One of the most powerful factors in therapy is that it involves the intensive relationship between two (or more) human beings. The issues of transparency and self-disclosure therefore become important concerns for therapists; how can they use themselves effectively in their work without transgressing on professional regulations? These issues and concerns are addressed in this new edition of The Use of Self in Therapy by experienced therapists, who share their own wisdom, research, and experiences in valuable ways. Disregarding methodology or approach, the authors demonstrate how to train and develop the self and person of the therapist as a powerful adjunct to successful therapy. They enable practitioners to become more effective in helping their clients to realize and regain their own powers of healing and healthy recovery. This 3rd edition also examines the impact of increasing professional regulation, as well as the impact of the internet and social media on the conduct of therapy. Also new to this edition are discussions of how therapists can use themselves in cultures that are less individually-oriented. This book is a valuable addition to any therapist’s library and therapy supervisor’s teaching arsenal.
Table of Contents
Foreword Charles R. Figley 1. The Therapist Story Virginia Satir 2. Interview with Carl Roger on the Use of the Self in Therapy Michele Baldwin 3. Revealing Our Selves Charles H. Kramer 4. Some Philosophical and Psychological Contributions to the Use of Self in Therapy DeWitt C. Baldwin Jr. 5. The Implications of the Wounded-Healer Archetype for the Use of Self in Psychotherapy Grant D. Miller, DeWitt C. Baldwin Jr. 6. Uses of Self in Therapeutic Boundaries: Lessons from Training and Treatment Fred P. Piercy, Annie K. Bao 7. The Self of the Addiction Counselor: Does Personal Recovery Insure Counselor Effectiveness and Empathy? Meri L. Shadley, Colleen Jo Harvey 8. Functional Analytic Psychotherapy and the Use of Self Barbara S. Kohlenberg 9. The Person and Practice of the Therapist: Treatment and Training Harry J. Aponte, Joan E. Winter 10. Congruence and the Therapist's Use of Self Peter K. H. Cheung, Grace Y. K. Pau 11. An Eastern Perspective on the Use of Self Ekman Pui Chuen Tam 12. The Therapist's Self in the Age of the Internet Joan M. Anzia 13. The Self of the Therapist in the Empire of Overregulation David V. Keith 14. "I" is Rising: Parallel Play, Transcendence, Irony, and Jouissance David V. Keith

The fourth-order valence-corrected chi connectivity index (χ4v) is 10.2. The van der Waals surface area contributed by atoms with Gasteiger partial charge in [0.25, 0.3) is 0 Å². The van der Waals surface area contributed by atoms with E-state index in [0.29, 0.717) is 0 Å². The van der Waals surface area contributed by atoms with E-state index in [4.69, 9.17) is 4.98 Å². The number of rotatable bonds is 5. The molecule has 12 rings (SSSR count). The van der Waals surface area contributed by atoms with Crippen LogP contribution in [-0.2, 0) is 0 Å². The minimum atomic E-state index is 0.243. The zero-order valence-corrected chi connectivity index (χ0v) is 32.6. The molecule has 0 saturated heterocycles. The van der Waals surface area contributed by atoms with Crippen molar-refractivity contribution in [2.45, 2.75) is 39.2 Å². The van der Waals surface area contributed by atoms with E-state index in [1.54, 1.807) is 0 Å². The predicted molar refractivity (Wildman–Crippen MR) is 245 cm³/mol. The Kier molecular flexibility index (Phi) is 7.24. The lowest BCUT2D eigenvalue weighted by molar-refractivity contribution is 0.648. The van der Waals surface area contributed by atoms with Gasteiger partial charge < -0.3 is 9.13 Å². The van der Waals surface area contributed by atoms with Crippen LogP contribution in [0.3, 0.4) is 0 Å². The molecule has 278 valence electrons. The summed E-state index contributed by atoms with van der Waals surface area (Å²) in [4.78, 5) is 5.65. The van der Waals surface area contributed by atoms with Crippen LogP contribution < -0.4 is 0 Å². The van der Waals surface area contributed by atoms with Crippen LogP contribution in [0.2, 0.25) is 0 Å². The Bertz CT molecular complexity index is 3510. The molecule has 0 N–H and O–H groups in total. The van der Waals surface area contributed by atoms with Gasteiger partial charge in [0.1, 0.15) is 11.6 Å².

Michèle Baldwin, MSSW, PhD, is a faculty member of the Family Institute at Northwestern University and a faculty member of the Chicago Center for Family Health. She also conducts a limited practice of marriage and family therapy.
"Already a perennial classic in the field, Michèle Baldwin re-weaves and updates a richly diverse and substantial discussion of the essential dynamic at the heart of ALL effective therapy: the self and personhood of the therapist. While still rooted in the solid philosophical ground of her previous editions, Baldwin assembles a cast of both new and familiar author voices that make this spirited reading and by turns deeply stirring and contemplative, funny and provocative, personally affecting, and academically rigorous. It is book that clarifies, informs, and ultimately inspires." - Timothy F. Dwyer, PhD, Licensed Marriage and Family Therapist; Associate Professor of Counseling, Loyola University, New Orleans
"With the clinical field focused on evidence-based practice and intervention techniques, this new edition could not be more timely. In this valuable collection, Michèle Baldwin and her colleagues remind us that the therapeutic relationship is at the heart of the process of change. Flowing out of the wellspring of innovations by Virginia Satir and other family therapy pioneers, the volume explores how the person of the therapist powerfully influences all transactions and how we can best use ourselves, in collaborative efforts with our clients, to foster their personal and relational wellbeing and positive growth." - Froma Walsh, PhD, Co-Director, Chicago Center for Family Health; Mose & Sylvia Firestone Professor Emerita, The University of Chicago; Author, Strengthening Family Resilience, 2e
"Therapy is about change and, as good therapists, we cannot help but be changed ourselves. Contained in this work are the essentials of wisdom from masters in the field that help us utilize those changes that lead to our wholesome growth and great therapeutic work." - Terry D. Hargrave, PhD, Professor of Marriage and Family Therapy, Fuller Theological Seminary, California
"The Use of Self in Therapy is a marvelous exploration of a much too often ignored aspect of treatment, the role of the therapist as a person in psychotherapy. Lost in the plethora of evidence-based methods today is that psychotherapy is very much about a shared experience between client and therapist; an experience in which who the therapist is and what is shared matters as much as the methods employed. Baldwin and colleagues have written the book for learning about this essential territory. They fully illuminate a wide range of aspects of this topic and multiple perspectives about it, ranging from the seminal ideas of iconic therapists such as Carl Rogers and Virginia Satir, to the latest considerations, such as its application in cyber-therapy." - Jay Lebow, PhD, ABPP, Clinical Professor, Family Institute at Northwestern, Illinois